Is life adequately protected by law? The law of most nations protect rather well against war, which only accounts for 0.3% of annual deaths in 2002. See list of causes by death by rate link. But the law of most nations protect extremely poorly against cardiovascular disease, infectious and parasitic diseases, ischemic heart disease, cancers and stroke, which account for 29.34%, 23.04%, 12.64%, 12.49% and 9.66% of annual deaths in 2002 respectively.

It could be relevant to this discussion that Article 13 reads:
Right to an effective remedy.
Everyone whose rights and freedoms as set forth in this Convention are violated shall have an effective remedy before a national authority notwithstanding that the violation has been committed by persons acting in an official capacity.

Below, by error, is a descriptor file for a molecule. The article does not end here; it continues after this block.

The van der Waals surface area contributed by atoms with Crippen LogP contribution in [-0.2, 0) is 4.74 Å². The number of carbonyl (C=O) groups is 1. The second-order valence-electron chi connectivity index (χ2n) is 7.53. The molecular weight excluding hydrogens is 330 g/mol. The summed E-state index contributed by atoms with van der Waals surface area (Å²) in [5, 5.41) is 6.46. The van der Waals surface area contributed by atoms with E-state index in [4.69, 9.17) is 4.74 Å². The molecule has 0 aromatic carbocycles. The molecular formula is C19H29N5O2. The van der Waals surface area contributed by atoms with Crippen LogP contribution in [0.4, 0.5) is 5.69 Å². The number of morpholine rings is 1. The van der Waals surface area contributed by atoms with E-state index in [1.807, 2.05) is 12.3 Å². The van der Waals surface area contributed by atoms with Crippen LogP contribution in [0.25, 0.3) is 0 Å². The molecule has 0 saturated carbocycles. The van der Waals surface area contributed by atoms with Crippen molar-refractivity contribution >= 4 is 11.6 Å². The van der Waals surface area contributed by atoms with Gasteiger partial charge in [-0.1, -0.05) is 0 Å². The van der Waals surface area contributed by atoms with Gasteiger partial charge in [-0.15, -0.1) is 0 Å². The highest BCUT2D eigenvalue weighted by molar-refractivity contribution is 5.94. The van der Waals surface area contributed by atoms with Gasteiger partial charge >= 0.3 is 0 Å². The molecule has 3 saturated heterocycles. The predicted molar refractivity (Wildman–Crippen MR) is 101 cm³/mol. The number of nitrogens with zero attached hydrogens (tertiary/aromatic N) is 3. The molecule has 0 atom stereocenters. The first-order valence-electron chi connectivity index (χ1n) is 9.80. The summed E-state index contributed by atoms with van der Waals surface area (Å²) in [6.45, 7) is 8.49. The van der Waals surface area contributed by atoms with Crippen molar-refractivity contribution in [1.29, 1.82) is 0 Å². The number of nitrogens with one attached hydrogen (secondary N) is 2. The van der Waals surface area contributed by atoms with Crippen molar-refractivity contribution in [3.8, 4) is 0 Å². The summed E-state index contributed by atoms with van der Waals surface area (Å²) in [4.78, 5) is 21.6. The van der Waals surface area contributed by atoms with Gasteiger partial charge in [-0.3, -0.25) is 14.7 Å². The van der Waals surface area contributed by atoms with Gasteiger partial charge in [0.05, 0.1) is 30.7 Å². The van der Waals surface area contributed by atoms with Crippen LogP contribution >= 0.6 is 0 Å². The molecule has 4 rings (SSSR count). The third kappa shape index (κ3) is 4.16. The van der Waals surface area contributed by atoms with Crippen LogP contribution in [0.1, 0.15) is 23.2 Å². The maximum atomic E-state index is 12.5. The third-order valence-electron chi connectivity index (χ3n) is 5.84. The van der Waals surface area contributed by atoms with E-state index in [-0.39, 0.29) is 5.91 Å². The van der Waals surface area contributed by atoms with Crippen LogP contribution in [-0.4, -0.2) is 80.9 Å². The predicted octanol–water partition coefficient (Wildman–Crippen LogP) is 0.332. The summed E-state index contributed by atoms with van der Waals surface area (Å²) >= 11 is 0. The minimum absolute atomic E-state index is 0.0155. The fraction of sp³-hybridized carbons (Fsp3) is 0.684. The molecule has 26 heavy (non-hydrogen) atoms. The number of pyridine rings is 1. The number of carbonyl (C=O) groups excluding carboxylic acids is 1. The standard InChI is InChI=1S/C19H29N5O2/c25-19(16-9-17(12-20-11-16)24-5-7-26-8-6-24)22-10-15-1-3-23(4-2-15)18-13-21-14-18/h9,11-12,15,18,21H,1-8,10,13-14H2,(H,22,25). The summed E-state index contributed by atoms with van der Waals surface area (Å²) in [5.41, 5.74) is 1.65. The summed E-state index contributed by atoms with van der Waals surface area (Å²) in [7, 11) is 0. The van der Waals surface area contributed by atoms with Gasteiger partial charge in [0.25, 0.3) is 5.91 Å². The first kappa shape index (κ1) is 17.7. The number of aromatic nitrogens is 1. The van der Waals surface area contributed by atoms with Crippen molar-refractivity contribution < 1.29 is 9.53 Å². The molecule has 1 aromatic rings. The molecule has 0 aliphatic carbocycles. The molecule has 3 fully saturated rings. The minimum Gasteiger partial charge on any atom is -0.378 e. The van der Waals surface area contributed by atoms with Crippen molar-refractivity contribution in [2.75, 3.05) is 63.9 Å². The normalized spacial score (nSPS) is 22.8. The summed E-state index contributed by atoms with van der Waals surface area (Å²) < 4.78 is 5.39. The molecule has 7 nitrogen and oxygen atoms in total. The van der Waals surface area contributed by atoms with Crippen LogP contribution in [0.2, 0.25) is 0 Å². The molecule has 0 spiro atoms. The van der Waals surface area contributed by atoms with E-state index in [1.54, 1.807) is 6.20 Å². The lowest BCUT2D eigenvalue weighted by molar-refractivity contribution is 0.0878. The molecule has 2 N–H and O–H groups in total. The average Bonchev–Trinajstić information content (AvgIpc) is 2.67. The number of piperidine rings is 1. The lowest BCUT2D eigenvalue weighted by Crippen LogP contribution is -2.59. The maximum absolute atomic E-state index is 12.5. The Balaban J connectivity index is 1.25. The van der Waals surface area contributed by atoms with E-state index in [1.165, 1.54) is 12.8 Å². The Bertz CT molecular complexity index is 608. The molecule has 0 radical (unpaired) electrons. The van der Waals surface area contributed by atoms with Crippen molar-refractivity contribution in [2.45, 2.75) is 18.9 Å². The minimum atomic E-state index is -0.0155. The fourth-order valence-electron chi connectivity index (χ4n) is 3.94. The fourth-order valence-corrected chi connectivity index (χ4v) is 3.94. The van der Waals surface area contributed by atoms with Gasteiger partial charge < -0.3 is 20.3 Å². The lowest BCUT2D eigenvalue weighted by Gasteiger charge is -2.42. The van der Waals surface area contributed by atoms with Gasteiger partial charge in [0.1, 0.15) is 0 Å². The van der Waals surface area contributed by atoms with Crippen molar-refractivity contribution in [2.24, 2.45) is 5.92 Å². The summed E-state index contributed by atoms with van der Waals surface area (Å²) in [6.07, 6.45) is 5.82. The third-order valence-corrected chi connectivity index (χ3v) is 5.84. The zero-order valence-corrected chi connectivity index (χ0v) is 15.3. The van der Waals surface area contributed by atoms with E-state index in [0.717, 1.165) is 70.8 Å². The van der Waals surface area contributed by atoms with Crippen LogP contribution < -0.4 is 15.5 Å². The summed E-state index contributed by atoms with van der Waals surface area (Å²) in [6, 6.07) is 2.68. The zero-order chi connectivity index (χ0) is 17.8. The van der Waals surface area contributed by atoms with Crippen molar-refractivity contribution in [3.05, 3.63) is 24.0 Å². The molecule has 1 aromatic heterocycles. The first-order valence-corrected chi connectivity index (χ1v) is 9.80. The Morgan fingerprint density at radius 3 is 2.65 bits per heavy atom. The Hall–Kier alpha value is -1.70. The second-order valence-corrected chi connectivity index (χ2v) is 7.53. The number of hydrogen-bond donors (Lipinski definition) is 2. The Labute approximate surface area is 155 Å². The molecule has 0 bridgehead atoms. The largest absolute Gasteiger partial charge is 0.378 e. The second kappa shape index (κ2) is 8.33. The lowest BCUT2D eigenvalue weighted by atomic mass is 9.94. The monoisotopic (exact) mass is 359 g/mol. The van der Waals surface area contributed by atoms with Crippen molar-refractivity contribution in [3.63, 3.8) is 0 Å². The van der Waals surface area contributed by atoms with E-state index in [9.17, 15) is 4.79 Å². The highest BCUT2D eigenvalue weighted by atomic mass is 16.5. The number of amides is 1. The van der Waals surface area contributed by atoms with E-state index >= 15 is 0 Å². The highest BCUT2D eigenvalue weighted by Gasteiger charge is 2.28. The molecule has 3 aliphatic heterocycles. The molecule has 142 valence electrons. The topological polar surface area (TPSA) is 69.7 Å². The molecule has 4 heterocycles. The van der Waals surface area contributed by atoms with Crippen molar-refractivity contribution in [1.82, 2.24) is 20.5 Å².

Here is the European Convention on Human Rights in its full, from the European Court of Human Rights website: http://www.echr.coe.int/NR/rdonlyres/D5CC24A7-DC13-4318-B457-5C9014916D7A/0/Convention_ENG.pdf

To summarise: Is life protected by law? Are people being deprived of life intentionally? (Intentional inaction/action)
What do you think?

This survey finds that 79% of Americans wish that life-extending treatments should be given to all who want them. This implies they also want us to develop life-extending treatments for those who want them.